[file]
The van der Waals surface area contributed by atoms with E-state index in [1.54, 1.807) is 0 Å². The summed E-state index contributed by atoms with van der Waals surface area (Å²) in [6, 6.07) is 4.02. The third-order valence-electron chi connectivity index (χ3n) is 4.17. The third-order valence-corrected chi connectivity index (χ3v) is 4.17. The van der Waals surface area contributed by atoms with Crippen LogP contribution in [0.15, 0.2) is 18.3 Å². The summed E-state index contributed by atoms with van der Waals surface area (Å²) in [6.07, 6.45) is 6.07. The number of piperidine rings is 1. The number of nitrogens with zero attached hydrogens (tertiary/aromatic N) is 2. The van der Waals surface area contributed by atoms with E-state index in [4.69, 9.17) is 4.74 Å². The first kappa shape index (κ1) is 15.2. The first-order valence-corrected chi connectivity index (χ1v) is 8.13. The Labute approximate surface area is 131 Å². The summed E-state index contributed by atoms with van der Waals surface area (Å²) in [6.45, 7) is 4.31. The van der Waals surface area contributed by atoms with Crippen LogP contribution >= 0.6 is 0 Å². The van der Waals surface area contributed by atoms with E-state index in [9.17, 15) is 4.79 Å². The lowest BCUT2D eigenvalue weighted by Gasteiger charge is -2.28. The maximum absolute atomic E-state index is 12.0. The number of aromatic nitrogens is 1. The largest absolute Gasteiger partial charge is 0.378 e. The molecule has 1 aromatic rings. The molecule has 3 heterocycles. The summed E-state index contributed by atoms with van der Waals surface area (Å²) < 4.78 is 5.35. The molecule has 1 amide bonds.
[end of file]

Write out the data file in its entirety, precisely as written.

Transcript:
The van der Waals surface area contributed by atoms with E-state index in [1.54, 1.807) is 0 Å². The summed E-state index contributed by atoms with van der Waals surface area (Å²) in [6, 6.07) is 4.02. The third-order valence-electron chi connectivity index (χ3n) is 4.17. The third-order valence-corrected chi connectivity index (χ3v) is 4.17. The van der Waals surface area contributed by atoms with Crippen LogP contribution in [0.15, 0.2) is 18.3 Å². The summed E-state index contributed by atoms with van der Waals surface area (Å²) in [6.07, 6.45) is 6.07. The number of piperidine rings is 1. The number of nitrogens with zero attached hydrogens (tertiary/aromatic N) is 2. The van der Waals surface area contributed by atoms with E-state index in [4.69, 9.17) is 4.74 Å². The first kappa shape index (κ1) is 15.2. The first-order valence-corrected chi connectivity index (χ1v) is 8.13. The Labute approximate surface area is 131 Å². The summed E-state index contributed by atoms with van der Waals surface area (Å²) in [6.45, 7) is 4.31. The van der Waals surface area contributed by atoms with Crippen LogP contribution >= 0.6 is 0 Å². The van der Waals surface area contributed by atoms with E-state index in [9.17, 15) is 4.79 Å². The lowest BCUT2D eigenvalue weighted by Gasteiger charge is -2.28. The maximum absolute atomic E-state index is 12.0. The number of aromatic nitrogens is 1. The largest absolute Gasteiger partial charge is 0.378 e. The molecule has 1 aromatic rings. The molecule has 3 heterocycles. The summed E-state index contributed by atoms with van der Waals surface area (Å²) < 4.78 is 5.35. The molecule has 1 amide bonds.